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CVD Diamond

CVD Diamond is made in a laboratory from a seed. This seed can be a thin slice of graphite or a chunk of diamond. Specific gases are used in the process to grow the diamond atom by atom. The seed is placed in the chamber under a high vacuum, and then energy is applied to break down the chemical bonds between the gases. As the gases diffuse, the seed grows atom by atom.


A CVD diamond has the same chemical composition as a naturally grown diamond, but it is much cheaper to produce. While natural diamonds are mined from the earth, the production of CVD diamonds is less harmful to the environment, costs less, and produces less waste. Moreover, this type of diamond is not environmentally or socially damaging, since it is manufactured in a laboratory, rather than an open-pit mine. Besides, this technology is only available to a few companies globally, making it more economical for smaller-scale players.

The main difference between natural and CVD diamonds is their color. In natural diamonds, a single fluorescence band can be distinguished by its NV (near-colorless) color. The CVD process involves two main processes. First, the diamond substrate must be cleaned. Then, the gas mixture must be fed into the growth chamber. Once in the growth chamber, the gas molecules are ionized into chemically active radicals. These reactions occur in the growth chamber with the help of a welding torch or hot filament.

While diamonds are naturally colourless, CVD diamonds can contain metal or mineral inclusions. In addition to this, CVD diamonds are often surrounded by inclusions. These are called striations in the Gemological Institute of India classification system. They are a form of Type IIa diamond. They are considered to be the purest form of diamonds and are used in optical windows, laser components, and cutting tools. These types of synthetic diamonds are undergoing intense research to improve the growth process.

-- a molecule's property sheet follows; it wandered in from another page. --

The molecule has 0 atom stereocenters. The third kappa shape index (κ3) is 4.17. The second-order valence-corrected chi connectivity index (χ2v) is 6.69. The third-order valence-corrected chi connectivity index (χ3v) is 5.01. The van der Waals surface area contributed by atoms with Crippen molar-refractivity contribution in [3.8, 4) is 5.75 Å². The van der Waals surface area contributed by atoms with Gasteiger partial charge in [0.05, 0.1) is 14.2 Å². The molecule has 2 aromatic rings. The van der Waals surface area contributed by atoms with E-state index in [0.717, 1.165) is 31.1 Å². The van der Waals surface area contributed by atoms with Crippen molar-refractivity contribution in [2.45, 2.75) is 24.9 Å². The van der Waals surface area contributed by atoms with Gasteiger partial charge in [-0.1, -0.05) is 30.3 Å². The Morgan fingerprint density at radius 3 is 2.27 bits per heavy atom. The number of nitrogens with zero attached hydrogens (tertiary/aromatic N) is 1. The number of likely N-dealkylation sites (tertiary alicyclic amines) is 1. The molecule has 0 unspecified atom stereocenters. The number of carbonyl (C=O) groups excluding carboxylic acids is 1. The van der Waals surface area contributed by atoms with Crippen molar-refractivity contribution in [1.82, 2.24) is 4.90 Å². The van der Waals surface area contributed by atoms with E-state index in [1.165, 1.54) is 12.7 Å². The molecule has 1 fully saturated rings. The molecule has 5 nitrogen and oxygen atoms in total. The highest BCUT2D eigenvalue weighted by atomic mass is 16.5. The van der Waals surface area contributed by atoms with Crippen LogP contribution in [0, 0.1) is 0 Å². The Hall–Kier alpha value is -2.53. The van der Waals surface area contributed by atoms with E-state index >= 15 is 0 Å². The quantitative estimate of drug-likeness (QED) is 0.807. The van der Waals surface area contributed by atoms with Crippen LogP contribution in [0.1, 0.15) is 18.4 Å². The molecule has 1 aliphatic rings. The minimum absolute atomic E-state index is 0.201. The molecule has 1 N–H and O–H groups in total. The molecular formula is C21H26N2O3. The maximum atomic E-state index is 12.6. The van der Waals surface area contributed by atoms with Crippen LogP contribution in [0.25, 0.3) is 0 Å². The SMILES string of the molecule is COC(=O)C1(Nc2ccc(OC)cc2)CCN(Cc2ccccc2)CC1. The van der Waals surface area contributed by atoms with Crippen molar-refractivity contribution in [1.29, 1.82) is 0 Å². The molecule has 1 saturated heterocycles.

As compared to natural diamonds, CVD diamonds are often colored pink or purple. The color of the stone depends on the gas that was used during the process. Some varieties of CVD diamonds have a stepped or banded surface. In both cases, the center is a distinct, colored band. The striped banded graining is a characteristic of aCVD diamond. Various types of graining are caused by dislocations in the diamond lattice.

The fluorescence of a diamond is crucial for identifying it as a synthetic. A striated pattern indicates that a CVD Diamond is artificially colored. Hence, a striated CVD diamond is unlikely to be treated. Its color is more likely to show orange-to-red and red NV centers, which indicate it is a natural diamond. Nevertheless, it is important to note that a striated pattern does not necessarily indicate that a stone is a natural Diamond.

One example of a GIA-certified diamond is a diamond with a VS1 clarity grade. In the case of a Type II diamond, the diamond is nearly colorless and has a D-to-Z scale. It is rarer than natural diamonds, which are largely transparent. In addition to these differences, the GIA’s certification also notes that the CVD-certified stone is more stable than other types of crystal.

Another CVD diamond is a fancy-colored brown diamond. It is usually white or yellow, but some types of brown have been graded by manufacturers and clients. The GIA attributes the color of this diamond to its non-diamond carbon inclusions. Despite its obvious similarities to a natural diamond, however, a CVD diamond is more eco-friendly and requires less capital to create. It also takes less time to grow, making it more desirable.

Initially, CVD diamonds were brown and had brownish color. After the initial growth, the CVD producer changed the gas in the growth chamber, which accelerated the process and made it more uniform. By doing this, the diamonds grew at faster rates and were more consistent in quality and color. This new process can produce diamonds of any shape and size, but the cost of a CVD diamond is still higher than a natural diamond.